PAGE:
But she made the physician male, despite her own efforts to break into the male domain of surgery--why not at least strike a flawed blow for female power by having a female physician have her way with several "saucy" nurses? The patient is unlikely to object. And it would reflect the show's overall concerns, which have more to do with ensuring that the supposed master class it glorifies includes women and people of color than it does with any notions of genuine equality, or a responsible depiction of the, um, hard issues of modern health care. But let's not forget the men. Even a jokey, ambiguous presentation of the usual naughty female nurse stupidity is one more needless obstacle for male nurses trying to get respect for their jobs. ("Ha ha! Is that how you dress at work, Frank? Those doctors sure are hot, aren't they Frank? Ha ha!")

Some shows might have made at least a nominal effort to ensure no one understood them to be suggesting that nurses' key contributions really were as bimbo anesthesia, perhaps by including a scene or two in which nurse characters displayed some of their non-bimbo qualities. Of course, we wouldn't expect a depiction of critical thinking or life-saving from Hollywood, but maybe at least some hand-holding or reporting of vital signs. But not "Grey's Anatomy." Even for a show that commonly has physicians providing all important care, as nurses flit silently in the background, this episode was impressive. We don't believe a nurse character had a single line.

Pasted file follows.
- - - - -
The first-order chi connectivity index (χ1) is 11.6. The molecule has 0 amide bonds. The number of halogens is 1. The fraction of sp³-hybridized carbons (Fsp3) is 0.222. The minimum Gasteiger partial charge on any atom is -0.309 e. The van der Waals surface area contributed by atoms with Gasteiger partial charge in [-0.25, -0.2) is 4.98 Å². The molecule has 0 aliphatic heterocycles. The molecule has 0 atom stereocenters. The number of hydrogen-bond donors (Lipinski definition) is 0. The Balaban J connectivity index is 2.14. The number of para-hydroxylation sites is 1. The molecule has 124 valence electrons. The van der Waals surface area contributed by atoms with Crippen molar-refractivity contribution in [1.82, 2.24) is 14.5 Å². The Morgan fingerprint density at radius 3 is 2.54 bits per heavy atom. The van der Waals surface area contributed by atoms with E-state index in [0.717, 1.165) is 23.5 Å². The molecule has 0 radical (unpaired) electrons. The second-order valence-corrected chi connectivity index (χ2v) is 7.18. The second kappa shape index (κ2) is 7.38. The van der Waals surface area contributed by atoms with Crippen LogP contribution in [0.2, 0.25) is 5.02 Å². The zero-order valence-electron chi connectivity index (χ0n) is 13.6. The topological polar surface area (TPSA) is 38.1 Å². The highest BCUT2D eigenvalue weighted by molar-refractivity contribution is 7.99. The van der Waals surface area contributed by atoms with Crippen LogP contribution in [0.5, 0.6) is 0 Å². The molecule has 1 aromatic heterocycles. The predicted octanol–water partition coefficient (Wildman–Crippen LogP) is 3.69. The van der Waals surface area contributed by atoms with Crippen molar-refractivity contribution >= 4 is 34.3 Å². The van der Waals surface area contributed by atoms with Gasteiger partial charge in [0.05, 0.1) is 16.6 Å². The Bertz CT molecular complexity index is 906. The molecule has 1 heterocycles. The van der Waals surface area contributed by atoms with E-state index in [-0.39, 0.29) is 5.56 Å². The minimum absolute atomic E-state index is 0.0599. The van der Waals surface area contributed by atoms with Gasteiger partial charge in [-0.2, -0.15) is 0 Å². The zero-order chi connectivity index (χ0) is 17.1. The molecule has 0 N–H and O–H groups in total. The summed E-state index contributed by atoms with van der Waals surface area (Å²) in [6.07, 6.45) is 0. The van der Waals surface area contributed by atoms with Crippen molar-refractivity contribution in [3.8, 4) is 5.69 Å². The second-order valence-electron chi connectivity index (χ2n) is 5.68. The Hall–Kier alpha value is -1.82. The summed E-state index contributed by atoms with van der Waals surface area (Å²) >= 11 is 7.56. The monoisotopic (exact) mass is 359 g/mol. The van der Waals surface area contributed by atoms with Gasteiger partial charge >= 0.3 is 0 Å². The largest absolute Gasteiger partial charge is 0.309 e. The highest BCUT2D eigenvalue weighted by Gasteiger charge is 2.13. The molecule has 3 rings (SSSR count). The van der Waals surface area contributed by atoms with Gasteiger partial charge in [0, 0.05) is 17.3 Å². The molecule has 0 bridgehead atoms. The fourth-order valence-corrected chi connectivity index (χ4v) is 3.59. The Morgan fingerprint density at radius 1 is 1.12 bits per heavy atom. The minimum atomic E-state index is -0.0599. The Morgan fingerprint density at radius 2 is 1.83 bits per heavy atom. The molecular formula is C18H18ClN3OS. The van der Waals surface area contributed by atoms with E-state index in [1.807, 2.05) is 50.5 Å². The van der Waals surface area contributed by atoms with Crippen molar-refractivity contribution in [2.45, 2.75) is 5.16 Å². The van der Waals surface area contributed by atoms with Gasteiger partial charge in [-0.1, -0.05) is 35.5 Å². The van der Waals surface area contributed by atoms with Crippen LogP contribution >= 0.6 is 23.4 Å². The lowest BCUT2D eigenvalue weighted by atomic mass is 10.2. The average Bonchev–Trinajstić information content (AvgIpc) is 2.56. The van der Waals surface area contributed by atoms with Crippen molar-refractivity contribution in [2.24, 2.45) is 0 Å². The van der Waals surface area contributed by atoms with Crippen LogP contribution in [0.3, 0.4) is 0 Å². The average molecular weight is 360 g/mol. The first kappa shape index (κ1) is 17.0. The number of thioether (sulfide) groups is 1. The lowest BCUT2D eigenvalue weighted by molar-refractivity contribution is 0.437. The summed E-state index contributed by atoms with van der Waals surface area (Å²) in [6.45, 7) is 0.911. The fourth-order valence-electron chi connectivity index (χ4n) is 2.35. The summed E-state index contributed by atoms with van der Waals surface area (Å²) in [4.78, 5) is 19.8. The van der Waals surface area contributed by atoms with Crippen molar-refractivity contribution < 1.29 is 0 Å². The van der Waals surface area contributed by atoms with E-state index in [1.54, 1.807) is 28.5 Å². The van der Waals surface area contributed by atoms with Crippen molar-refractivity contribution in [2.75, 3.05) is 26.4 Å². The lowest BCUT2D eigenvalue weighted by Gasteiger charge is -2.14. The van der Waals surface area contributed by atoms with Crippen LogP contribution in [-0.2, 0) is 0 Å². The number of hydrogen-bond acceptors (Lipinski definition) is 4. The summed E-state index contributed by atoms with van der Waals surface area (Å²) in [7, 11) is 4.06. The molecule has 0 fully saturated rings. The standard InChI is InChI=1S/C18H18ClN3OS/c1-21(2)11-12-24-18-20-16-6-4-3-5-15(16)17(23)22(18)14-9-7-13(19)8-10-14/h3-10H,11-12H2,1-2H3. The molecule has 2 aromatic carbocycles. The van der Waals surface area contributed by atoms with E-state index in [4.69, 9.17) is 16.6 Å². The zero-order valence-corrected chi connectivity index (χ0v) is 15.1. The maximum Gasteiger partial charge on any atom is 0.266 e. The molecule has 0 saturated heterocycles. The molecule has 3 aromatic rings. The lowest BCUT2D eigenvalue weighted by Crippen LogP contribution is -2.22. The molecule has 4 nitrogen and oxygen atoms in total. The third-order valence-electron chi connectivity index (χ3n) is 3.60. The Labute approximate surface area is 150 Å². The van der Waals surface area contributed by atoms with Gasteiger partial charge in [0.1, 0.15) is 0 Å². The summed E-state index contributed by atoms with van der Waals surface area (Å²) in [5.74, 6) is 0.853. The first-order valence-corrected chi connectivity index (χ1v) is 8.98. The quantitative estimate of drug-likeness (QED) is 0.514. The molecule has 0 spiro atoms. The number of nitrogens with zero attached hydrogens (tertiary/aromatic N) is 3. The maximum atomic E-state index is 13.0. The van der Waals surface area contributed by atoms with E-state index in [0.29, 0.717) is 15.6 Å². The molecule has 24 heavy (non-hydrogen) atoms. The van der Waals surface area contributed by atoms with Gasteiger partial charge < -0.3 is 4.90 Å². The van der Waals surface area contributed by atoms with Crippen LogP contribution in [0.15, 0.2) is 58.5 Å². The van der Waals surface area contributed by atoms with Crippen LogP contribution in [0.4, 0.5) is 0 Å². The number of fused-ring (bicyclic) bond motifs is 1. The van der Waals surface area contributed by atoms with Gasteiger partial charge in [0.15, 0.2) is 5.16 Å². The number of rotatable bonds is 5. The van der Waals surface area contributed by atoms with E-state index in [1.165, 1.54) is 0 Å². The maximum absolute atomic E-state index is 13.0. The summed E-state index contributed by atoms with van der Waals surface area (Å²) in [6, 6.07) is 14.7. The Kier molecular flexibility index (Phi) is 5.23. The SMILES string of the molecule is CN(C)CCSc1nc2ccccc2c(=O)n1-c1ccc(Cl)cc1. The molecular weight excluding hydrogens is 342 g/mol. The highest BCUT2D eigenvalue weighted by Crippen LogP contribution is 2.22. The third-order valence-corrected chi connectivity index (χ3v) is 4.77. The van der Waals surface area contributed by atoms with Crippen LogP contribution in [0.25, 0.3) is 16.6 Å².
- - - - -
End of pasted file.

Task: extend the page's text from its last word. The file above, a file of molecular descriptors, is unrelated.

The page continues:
One nurse did give the chief of surgery a meaningful look when Meredith's surgeon mother, who has Alzheimer's, indicated that the two surgeons had once had an affair. The chief politely sent the nurse from the room. This illustrates one nursing role on this show and many other soap operas: to act as viewer surrogates, observing and commenting on the lives of the physician characters who really matter. (For an extreme form of this, check out the "Nurse's Blog" on ABC's "Grey's Anatomy" web site, which presents nurses as starstruck, whiny losers obsessed with the godlike surgeons in their midst.)

In another scene, two surgical interns arrive to do a pre-op assessment of the wounded police officer. They begin jockeying for a primary role in the case, issuing orders to several silent, anonymous nurse figures who move at the edge of the frame. All we ever see of these figures are body parts, a quick arm here, a bit of back there. If you added up all these body parts, you might be able to make a whole nurse--except, significantly, she would have no face.

On the whole, the episode was true to "Grey's Anatomy" form. Nurses were dramatic wallpaper, suitable only for helping the physicians seem commanding by silently absorbing their "orders." Physician nursing was rampant, as the interns did everything of importance at the bedside, including providing all monitoring, all patient education, and all psycho-social care. Only the physicians' words, decisions and actions mattered.

Cristina Yang's question about whether someone finds a certain video presentation "misogynistic and degrading" is a remarkably apt one for "Grey's Anatomy" itself. The show's contemptuous misportrayals of the mainly female nursing profession, spiced with the kind of explicit attacks seen in this episode, easily satisfy Christina's description.